At its most basic level, the practice of benchmarking provides perspective into why some companies perform better than others. As a result, it helps business leaders find and exploit opportunities for improving operations and results.
Another aspect of the importance of benchmarking is that it can stamp out incorrect assumptions that lead to complacency. For example, for some business owners, the easy (and convenient) takeaway from the recent Great Recession is that its pain was spread more or less evenly within each industry sector.
The problem is, this often wasn’t the case. In fact, in almost every sector you examine, there was a small group of firms that made it through the recession in better shape than their peers, as measured by the most relevant metrics.
Was it just luck, or were they doing things differently? This is where effective benchmarking can really pay off.
How to get started
A good place to begin is understanding the most relevant key performance indicators (KPIs) in one’s industry. For example, our work with clients in project-based industries has put a spotlight on the importance of benchmarking such metrics as:
- Utilization Rate
- Net Labor Multiplier
- Operating Profit
- Current Ratio
- Employee Turnover
- And various others
The next step is to systematically track and monitor these KPIs. Hopefully, you’re already doing this; but if not, there are a number of financial/accounting software packages that can do so. (At Full Sail Partners, we offer an alternative solution that tracks this data: Deltek Vision. It also streamlines project management, improves visibility throughout the project life cycle, and … okay, that’s a topic for another blog!)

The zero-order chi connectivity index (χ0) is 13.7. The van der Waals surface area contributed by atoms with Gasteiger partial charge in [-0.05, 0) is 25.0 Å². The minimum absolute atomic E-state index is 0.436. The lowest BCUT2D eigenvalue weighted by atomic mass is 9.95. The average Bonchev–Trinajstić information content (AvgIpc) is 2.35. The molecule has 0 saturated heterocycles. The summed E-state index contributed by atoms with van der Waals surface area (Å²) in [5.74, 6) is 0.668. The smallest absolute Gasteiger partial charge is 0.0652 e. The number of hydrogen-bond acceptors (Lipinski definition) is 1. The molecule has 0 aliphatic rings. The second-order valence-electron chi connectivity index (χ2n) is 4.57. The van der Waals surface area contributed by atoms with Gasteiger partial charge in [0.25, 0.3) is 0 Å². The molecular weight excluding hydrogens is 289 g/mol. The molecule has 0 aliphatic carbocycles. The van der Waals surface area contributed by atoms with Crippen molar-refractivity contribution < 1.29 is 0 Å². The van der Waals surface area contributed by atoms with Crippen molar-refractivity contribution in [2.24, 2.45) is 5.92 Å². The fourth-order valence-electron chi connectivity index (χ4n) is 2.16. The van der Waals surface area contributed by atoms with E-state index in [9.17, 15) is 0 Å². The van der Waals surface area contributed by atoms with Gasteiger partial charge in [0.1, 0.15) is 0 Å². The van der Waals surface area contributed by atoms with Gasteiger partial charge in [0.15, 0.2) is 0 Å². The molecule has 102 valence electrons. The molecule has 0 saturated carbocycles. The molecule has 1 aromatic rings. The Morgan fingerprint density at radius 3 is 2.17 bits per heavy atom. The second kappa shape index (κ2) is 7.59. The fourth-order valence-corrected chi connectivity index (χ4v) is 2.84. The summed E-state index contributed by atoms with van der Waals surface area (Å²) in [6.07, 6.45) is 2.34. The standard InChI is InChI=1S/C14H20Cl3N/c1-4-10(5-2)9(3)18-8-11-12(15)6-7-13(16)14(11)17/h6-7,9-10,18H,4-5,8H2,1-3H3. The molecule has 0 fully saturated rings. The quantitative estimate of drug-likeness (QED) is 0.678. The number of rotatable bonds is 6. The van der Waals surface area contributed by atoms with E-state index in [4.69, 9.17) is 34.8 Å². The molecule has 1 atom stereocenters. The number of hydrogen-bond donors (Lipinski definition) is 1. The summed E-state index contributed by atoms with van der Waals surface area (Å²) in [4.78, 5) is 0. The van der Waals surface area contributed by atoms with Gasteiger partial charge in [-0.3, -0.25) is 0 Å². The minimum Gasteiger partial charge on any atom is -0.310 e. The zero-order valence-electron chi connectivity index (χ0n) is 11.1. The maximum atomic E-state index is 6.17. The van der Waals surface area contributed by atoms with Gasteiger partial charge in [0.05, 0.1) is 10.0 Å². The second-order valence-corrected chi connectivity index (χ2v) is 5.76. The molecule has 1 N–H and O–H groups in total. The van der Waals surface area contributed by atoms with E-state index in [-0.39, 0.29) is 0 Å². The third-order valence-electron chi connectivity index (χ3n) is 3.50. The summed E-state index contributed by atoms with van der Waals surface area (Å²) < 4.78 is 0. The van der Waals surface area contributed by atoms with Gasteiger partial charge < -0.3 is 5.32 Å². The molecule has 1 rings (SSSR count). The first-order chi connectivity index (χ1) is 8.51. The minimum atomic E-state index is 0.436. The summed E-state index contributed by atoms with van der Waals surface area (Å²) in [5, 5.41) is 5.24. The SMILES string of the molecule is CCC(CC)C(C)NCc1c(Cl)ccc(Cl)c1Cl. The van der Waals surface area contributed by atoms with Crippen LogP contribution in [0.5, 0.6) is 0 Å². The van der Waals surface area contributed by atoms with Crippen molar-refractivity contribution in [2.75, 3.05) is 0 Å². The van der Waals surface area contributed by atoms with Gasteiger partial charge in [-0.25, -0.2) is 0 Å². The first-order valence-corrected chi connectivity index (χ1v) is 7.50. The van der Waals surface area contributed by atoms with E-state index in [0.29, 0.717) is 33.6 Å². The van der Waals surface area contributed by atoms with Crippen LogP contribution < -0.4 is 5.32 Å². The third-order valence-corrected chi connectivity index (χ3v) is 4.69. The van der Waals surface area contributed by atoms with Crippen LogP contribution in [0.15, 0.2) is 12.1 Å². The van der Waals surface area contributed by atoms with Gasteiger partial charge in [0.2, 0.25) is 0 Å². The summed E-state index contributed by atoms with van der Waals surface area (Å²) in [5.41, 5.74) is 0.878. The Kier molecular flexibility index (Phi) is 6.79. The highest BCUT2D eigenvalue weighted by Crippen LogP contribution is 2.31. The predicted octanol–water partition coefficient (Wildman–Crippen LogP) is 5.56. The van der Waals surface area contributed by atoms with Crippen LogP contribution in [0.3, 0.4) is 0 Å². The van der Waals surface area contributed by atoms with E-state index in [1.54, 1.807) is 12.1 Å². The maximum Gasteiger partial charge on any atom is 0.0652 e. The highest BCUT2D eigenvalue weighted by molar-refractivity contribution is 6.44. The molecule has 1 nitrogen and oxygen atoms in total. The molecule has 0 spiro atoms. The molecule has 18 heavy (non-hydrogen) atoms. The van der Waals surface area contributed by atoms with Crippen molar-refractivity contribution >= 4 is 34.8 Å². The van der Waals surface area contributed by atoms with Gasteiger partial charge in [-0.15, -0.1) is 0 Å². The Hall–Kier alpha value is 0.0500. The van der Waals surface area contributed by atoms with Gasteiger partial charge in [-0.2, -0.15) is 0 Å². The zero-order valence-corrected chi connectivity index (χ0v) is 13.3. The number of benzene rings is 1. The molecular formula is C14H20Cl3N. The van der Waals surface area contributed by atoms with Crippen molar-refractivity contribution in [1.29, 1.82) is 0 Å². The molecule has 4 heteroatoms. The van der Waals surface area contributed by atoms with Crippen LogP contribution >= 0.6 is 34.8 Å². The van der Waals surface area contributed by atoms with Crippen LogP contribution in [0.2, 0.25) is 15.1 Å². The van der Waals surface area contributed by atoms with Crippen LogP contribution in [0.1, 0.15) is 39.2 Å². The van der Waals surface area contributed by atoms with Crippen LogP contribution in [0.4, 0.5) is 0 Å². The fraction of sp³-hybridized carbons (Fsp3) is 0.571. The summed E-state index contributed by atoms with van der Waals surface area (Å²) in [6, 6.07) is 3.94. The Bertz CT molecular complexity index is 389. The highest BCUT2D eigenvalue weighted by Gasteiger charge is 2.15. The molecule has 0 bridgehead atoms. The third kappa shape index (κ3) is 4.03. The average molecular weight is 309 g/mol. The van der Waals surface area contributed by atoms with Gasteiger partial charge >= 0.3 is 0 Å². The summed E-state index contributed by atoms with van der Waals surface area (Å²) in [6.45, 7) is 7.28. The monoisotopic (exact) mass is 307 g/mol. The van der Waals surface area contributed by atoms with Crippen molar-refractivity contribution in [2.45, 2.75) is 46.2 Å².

Finding a good yardstick
Once you have sufficient data on your KPIs, the next step is to find external data to compare it to. This is not easy or simple — but still very doable.
Of course, one solution is to hire a consultant to analyze the relevant competitors and metrics. But a far less expensive approach is to find the data you need on the web — preferably in the form of third-party studies of your industry.
As a case in point, Deltek publishes an annual performance study of firms in the architecture and engineering field that examines all of the most relevant KPIs for that industry. More importantly, the study mines through the data to isolate some very interesting differences between the highest performing firms and the rest.
Among other observations, the most recent study found that overhead and utilization rates were basically the same at all the firms studied. But the high performing firms were unique in sharing several key characteristics, including that they had improved efficiencies in their project lifecycle and had developed a defined set of company standards.
Other types of freely available studies can inform the benchmarking process as well. For instance, the marketing firm Hinge has produced a series of reports that examine high-growth firms in a variety of professional services industries. Like the Deltek study, Hinge’s study found interesting lessons in how the most successful firms are doing things differently. It also exploded some myths along the way — like the widely-held belief that a tendency toward high growth among certain smaller firms is a statistical fluke.
The key is, do a little digging, and you can readily find some metrics of the top-performing firms to compare your firm to — and more importantly, take lessons from.
Add benchmarking to your management mix
Of course, the importance of benchmarking is not that it’s a silver bullet for growth. It’s more of a management philosophy and commitment that emphasizes keeping an eye on the most important KPIs within one’s firm and industry, finding meaningful comparisons among top-performing competitors, and adopting proven strategies for improving growth and financial performance.
Interested to learn how Professional Services firms position themselves for future growth and meet the challenges of potential ownership transitions? Read expert opinions from Deltek, Rusk O’Brien Gido + Partners and DiCicco Gulman and Company (DCG).